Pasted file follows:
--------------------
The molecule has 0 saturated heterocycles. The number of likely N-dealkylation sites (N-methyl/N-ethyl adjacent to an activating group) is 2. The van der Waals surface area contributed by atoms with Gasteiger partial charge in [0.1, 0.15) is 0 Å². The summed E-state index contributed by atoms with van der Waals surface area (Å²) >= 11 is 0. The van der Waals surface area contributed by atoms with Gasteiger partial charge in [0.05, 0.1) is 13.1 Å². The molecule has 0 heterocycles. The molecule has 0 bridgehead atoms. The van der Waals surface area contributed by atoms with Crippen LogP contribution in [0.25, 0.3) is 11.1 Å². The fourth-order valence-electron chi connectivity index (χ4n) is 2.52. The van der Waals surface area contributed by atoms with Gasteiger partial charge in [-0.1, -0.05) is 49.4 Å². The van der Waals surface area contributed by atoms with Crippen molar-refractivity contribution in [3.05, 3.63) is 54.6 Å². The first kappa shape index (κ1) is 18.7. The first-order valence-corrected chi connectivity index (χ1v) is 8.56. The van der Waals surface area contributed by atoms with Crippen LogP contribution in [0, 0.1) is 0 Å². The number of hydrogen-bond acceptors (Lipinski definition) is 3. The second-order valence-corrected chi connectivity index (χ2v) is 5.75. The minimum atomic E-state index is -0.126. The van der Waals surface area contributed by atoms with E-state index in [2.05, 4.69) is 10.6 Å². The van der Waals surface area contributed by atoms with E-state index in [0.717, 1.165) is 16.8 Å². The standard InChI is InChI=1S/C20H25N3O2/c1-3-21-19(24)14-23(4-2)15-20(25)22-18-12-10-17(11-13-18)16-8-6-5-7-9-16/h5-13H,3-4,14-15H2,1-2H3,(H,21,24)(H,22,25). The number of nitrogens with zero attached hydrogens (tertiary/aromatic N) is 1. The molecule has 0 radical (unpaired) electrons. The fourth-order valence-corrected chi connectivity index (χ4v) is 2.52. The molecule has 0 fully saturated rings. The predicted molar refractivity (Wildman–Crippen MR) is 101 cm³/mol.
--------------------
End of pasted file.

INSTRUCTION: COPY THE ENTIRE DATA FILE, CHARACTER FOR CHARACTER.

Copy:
The molecule has 0 saturated heterocycles. The number of likely N-dealkylation sites (N-methyl/N-ethyl adjacent to an activating group) is 2. The van der Waals surface area contributed by atoms with Gasteiger partial charge in [0.1, 0.15) is 0 Å². The summed E-state index contributed by atoms with van der Waals surface area (Å²) >= 11 is 0. The van der Waals surface area contributed by atoms with Gasteiger partial charge in [0.05, 0.1) is 13.1 Å². The molecule has 0 heterocycles. The molecule has 0 bridgehead atoms. The van der Waals surface area contributed by atoms with Crippen LogP contribution in [0.25, 0.3) is 11.1 Å². The fourth-order valence-electron chi connectivity index (χ4n) is 2.52. The van der Waals surface area contributed by atoms with Gasteiger partial charge in [-0.1, -0.05) is 49.4 Å². The van der Waals surface area contributed by atoms with Crippen molar-refractivity contribution in [3.05, 3.63) is 54.6 Å². The first kappa shape index (κ1) is 18.7. The first-order valence-corrected chi connectivity index (χ1v) is 8.56. The van der Waals surface area contributed by atoms with Crippen LogP contribution in [0, 0.1) is 0 Å². The number of hydrogen-bond acceptors (Lipinski definition) is 3. The second-order valence-corrected chi connectivity index (χ2v) is 5.75. The minimum atomic E-state index is -0.126. The van der Waals surface area contributed by atoms with E-state index in [2.05, 4.69) is 10.6 Å². The van der Waals surface area contributed by atoms with E-state index in [0.717, 1.165) is 16.8 Å². The standard InChI is InChI=1S/C20H25N3O2/c1-3-21-19(24)14-23(4-2)15-20(25)22-18-12-10-17(11-13-18)16-8-6-5-7-9-16/h5-13H,3-4,14-15H2,1-2H3,(H,21,24)(H,22,25). The number of nitrogens with zero attached hydrogens (tertiary/aromatic N) is 1. The molecule has 0 radical (unpaired) electrons. The fourth-order valence-corrected chi connectivity index (χ4v) is 2.52. The molecule has 0 fully saturated rings. The predicted molar refractivity (Wildman–Crippen MR) is 101 cm³/mol.